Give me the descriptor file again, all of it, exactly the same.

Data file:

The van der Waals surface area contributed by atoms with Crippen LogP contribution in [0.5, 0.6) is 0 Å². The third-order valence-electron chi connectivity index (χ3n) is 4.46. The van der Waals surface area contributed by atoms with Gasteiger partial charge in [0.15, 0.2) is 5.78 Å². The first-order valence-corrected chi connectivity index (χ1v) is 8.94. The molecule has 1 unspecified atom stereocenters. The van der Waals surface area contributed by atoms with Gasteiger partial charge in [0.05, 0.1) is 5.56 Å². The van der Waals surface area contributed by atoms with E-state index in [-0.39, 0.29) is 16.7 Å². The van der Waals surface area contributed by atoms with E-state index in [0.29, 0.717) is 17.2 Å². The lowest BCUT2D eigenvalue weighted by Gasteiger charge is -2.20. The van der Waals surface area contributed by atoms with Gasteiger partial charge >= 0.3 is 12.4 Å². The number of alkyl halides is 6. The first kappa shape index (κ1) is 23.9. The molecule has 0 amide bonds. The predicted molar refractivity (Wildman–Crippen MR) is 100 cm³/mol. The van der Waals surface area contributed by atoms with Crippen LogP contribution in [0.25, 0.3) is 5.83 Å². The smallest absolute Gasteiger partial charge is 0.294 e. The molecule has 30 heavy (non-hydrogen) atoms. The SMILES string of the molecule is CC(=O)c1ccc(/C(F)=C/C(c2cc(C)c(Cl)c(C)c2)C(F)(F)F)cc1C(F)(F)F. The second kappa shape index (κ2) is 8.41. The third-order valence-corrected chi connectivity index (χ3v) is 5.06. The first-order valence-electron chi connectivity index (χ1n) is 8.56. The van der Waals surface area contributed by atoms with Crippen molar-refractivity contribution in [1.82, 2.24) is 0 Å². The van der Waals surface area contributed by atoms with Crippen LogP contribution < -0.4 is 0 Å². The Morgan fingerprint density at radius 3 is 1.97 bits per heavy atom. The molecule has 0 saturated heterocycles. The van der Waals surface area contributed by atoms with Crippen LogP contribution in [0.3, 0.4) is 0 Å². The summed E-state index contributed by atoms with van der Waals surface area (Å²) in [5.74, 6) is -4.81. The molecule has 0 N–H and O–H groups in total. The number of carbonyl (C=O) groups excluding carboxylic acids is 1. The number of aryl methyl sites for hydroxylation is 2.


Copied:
The van der Waals surface area contributed by atoms with Crippen LogP contribution in [0.5, 0.6) is 0 Å². The third-order valence-electron chi connectivity index (χ3n) is 4.46. The van der Waals surface area contributed by atoms with Gasteiger partial charge in [0.15, 0.2) is 5.78 Å². The first-order valence-corrected chi connectivity index (χ1v) is 8.94. The molecule has 1 unspecified atom stereocenters. The van der Waals surface area contributed by atoms with Gasteiger partial charge in [0.05, 0.1) is 5.56 Å². The van der Waals surface area contributed by atoms with E-state index in [-0.39, 0.29) is 16.7 Å². The van der Waals surface area contributed by atoms with E-state index in [0.29, 0.717) is 17.2 Å². The lowest BCUT2D eigenvalue weighted by Gasteiger charge is -2.20. The van der Waals surface area contributed by atoms with Gasteiger partial charge >= 0.3 is 12.4 Å². The number of alkyl halides is 6. The first kappa shape index (κ1) is 23.9. The molecule has 0 amide bonds. The predicted molar refractivity (Wildman–Crippen MR) is 100 cm³/mol. The van der Waals surface area contributed by atoms with Crippen LogP contribution in [0.25, 0.3) is 5.83 Å². The smallest absolute Gasteiger partial charge is 0.294 e. The molecule has 30 heavy (non-hydrogen) atoms. The SMILES string of the molecule is CC(=O)c1ccc(/C(F)=C/C(c2cc(C)c(Cl)c(C)c2)C(F)(F)F)cc1C(F)(F)F. The second kappa shape index (κ2) is 8.41. The third-order valence-corrected chi connectivity index (χ3v) is 5.06. The first-order valence-electron chi connectivity index (χ1n) is 8.56. The van der Waals surface area contributed by atoms with Crippen molar-refractivity contribution in [1.82, 2.24) is 0 Å². The van der Waals surface area contributed by atoms with Crippen LogP contribution < -0.4 is 0 Å². The Morgan fingerprint density at radius 3 is 1.97 bits per heavy atom. The molecule has 0 saturated heterocycles. The van der Waals surface area contributed by atoms with Crippen LogP contribution in [0.3, 0.4) is 0 Å². The summed E-state index contributed by atoms with van der Waals surface area (Å²) in [5.74, 6) is -4.81. The molecule has 0 N–H and O–H groups in total. The number of carbonyl (C=O) groups excluding carboxylic acids is 1. The number of aryl methyl sites for hydroxylation is 2.